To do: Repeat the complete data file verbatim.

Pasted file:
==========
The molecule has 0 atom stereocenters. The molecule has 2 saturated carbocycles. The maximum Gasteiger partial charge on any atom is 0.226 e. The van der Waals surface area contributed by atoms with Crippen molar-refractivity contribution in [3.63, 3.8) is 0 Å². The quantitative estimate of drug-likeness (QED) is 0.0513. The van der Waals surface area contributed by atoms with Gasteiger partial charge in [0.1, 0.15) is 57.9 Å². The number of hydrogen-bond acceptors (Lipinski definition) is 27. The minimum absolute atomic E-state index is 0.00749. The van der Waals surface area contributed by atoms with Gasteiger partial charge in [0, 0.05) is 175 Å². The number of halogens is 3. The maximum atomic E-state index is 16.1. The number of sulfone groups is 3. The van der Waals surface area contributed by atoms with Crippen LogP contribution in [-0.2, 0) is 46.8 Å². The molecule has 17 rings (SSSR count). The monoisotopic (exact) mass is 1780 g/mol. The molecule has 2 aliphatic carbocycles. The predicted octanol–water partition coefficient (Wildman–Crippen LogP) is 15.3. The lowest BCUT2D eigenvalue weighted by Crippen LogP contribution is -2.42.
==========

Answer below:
The molecule has 0 atom stereocenters. The molecule has 2 saturated carbocycles. The maximum Gasteiger partial charge on any atom is 0.226 e. The van der Waals surface area contributed by atoms with Crippen molar-refractivity contribution in [3.63, 3.8) is 0 Å². The quantitative estimate of drug-likeness (QED) is 0.0513. The van der Waals surface area contributed by atoms with Gasteiger partial charge in [0.1, 0.15) is 57.9 Å². The number of hydrogen-bond acceptors (Lipinski definition) is 27. The minimum absolute atomic E-state index is 0.00749. The van der Waals surface area contributed by atoms with Gasteiger partial charge in [0, 0.05) is 175 Å². The number of halogens is 3. The maximum atomic E-state index is 16.1. The number of sulfone groups is 3. The van der Waals surface area contributed by atoms with Crippen LogP contribution in [-0.2, 0) is 46.8 Å². The molecule has 17 rings (SSSR count). The monoisotopic (exact) mass is 1780 g/mol. The molecule has 2 aliphatic carbocycles. The predicted octanol–water partition coefficient (Wildman–Crippen LogP) is 15.3. The lowest BCUT2D eigenvalue weighted by Crippen LogP contribution is -2.42.